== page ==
verb

to separate people or things into smaller groups or parts

to have separate parts, or to form into separate groups

to separate something into smaller parts and share the parts between people

to keep two or more areas or parts separate

to do a mathematical calculation to find out how many times a number contains a smaller number. This is usually shown by the symbols - or /; the inverse of multiplication or times

in a mathematical calculation, to contain a smaller number a particular number of times with no amount left over

to split

**Ramsay**

Having found the framework of the major scale by multiplying F1 three times by 3, find the framework of the minor by **dividing** three times by 3. But what shall we **divide**? Well, F1 is the unbegotten of the 25 notes of the great genetic scale; B45 is the last-born of the same scale. We multiply upward from F1 for the major; **divide** downward from B45 for the minor. Again, B45 is the middle of the top chord of the major system, a minor third below D, the top of that chord, and the top of the whole major chord-scale, so B is the relative minor to it. Now since the minor is to be seen as the INVERSE of the major, the whole process must be inverse. **Divide** instead of multiply! **Divide** from the top chord instead of multiply from the bottom chord. **Divide** from the top of the minor dominant instead of multiply from the root of the major subdominant. This will give the framework of the minor system, B45/3 = E15/3 = A5/3 = D1 2/3. But as 1 2/3 is not easily compared with D27 of the major, take a higher octave of B and **divide** from it. Two times B45 is B90, and two times B90 is B180, and two times B180 is B360, the number of the degrees of a circle, and two times B360 is B720; all these are simply octaves of B, and do not in the least alter the character of that note; now B720/3 is = E240/3 = A80/3 = D26 2/3. And now comparing D27 found from F1, and D26 2/3 found from B720, we see that while E240 is the same both ways, and also A80, yet D26 2/3 is a comma lower than D27. This is the note which is the center of the dual system, and it is itself a dual note befittingly. [Scientific Basis and Build of Music, page 81]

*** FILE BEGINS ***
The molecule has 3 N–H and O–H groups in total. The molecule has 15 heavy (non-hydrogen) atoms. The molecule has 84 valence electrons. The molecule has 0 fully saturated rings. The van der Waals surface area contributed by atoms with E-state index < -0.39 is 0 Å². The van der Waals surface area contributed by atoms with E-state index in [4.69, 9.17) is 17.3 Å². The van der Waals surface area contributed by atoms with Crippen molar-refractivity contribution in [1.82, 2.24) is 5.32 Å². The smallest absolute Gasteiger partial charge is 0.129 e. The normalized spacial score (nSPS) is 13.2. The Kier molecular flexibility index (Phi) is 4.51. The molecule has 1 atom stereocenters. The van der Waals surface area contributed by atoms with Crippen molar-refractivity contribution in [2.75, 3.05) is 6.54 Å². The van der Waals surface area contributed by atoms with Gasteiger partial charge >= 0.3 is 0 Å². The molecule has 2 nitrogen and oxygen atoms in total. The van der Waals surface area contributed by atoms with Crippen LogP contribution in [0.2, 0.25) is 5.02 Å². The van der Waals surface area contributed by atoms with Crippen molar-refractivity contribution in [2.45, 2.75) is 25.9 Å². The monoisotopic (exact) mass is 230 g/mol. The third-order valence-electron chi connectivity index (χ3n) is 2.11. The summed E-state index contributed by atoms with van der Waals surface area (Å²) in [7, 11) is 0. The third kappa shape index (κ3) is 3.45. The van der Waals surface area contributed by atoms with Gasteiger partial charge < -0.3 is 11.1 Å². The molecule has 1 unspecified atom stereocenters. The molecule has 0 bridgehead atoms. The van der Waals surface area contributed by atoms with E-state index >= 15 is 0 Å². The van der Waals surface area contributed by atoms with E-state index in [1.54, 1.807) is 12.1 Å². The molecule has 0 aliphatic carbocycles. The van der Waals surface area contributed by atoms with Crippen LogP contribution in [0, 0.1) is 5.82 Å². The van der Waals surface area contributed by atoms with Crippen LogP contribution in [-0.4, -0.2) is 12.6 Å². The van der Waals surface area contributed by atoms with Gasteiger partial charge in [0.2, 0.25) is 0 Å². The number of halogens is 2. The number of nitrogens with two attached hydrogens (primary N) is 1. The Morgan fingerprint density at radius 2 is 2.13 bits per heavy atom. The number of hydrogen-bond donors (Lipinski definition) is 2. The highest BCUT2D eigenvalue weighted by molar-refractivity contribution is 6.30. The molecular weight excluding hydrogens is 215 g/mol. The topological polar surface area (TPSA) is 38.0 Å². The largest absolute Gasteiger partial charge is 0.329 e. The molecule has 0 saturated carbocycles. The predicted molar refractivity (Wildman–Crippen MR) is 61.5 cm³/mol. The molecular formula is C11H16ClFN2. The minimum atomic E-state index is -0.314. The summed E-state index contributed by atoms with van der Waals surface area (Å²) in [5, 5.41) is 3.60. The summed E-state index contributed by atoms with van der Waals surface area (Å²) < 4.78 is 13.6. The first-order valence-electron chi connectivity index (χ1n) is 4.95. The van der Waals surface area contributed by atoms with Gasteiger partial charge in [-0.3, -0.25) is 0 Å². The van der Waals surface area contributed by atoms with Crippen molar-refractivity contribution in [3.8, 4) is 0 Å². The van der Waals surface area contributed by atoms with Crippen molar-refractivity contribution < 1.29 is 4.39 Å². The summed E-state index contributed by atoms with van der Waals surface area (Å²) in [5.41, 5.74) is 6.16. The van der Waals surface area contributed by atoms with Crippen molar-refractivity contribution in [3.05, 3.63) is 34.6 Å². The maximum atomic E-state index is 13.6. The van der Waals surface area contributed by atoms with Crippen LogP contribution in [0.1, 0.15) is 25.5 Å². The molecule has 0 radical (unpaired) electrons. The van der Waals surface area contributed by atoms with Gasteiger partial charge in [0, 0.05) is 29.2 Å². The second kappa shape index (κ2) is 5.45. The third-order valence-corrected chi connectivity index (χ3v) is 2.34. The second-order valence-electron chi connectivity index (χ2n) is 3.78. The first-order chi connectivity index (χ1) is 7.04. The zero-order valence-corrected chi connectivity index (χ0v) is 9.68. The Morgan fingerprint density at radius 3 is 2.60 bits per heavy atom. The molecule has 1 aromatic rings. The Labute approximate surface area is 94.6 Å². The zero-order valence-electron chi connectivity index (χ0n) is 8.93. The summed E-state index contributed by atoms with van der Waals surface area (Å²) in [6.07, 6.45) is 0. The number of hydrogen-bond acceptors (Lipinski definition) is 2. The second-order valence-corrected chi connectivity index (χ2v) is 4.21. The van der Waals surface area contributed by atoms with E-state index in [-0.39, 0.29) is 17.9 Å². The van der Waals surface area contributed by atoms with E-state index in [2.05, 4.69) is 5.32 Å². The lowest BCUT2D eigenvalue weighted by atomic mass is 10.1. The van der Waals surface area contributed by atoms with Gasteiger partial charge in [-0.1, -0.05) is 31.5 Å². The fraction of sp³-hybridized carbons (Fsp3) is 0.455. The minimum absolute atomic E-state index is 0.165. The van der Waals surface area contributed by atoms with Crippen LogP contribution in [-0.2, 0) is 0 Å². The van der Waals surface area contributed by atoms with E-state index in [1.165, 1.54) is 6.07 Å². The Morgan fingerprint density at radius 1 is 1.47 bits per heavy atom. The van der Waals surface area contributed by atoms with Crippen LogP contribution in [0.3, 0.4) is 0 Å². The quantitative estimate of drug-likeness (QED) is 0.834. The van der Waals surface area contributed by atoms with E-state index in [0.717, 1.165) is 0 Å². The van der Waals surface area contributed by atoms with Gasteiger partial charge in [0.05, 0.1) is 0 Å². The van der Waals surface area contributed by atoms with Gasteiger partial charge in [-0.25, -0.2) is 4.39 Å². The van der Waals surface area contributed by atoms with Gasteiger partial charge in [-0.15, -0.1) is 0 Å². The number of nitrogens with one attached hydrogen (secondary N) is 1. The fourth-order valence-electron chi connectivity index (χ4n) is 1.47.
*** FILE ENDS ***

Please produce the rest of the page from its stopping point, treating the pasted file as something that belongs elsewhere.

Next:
When higher or lower octaves of any note or scale are wanted for convenience of comparison, multiply or **divide** by two, the octave-producer. [Scientific Basis and Build of Music, page 83]

**Hughes**

The primitive laws of any science should be capable of succinct statement, but in combination with others they become more complex and delicate, and error is proved if in the developments they do not echo each other. If, therefore, musical harmonies are correctly gained, the same laws will develope harmonies of colour, and will agree with the colours of the rainbow, the circle of which is **divided** by the horizon. All who are interested in the laws which regulate these two sciences will doubtless know the interesting lectures delivered by W. F. Barrett (Professor of Experimental Physics in the Royal College of Science, Dublin), and the article written by him and published in the *Quarterly Journal of Science*, January, 1870, entitled "Light and Sound; an examination of their reputed analogy, showing the oneness of colour and music as a physical basis." I will quote shortly from the latter for the benefit of those who may not have met with it. "The question arises, Has all this æsthetic oneness of colour and music any physical foundation, over and above the general analogy we have so far traced between light and sound? We believe the following considerations will show, not only that it has some foundation, but that the analogy is far more wonderful than has hitherto been [Harmonies of Tones and Colours, On Colours as Developed by the same Laws as Musical Harmonies1, page 18]

See Also

**Add**
**Addition**
**Arithmetic**
**Division**
**Electric Division**
**Figure 17.02 - Gravity divides multiplies and balances Light and Sound**
**Figure 2.4 - Undivided Light divides into all that is**
**Multiplication**
**Multiply**
**Sympsionics**
**Times**
**6.5 - Cubes divide into six tetrahedrons**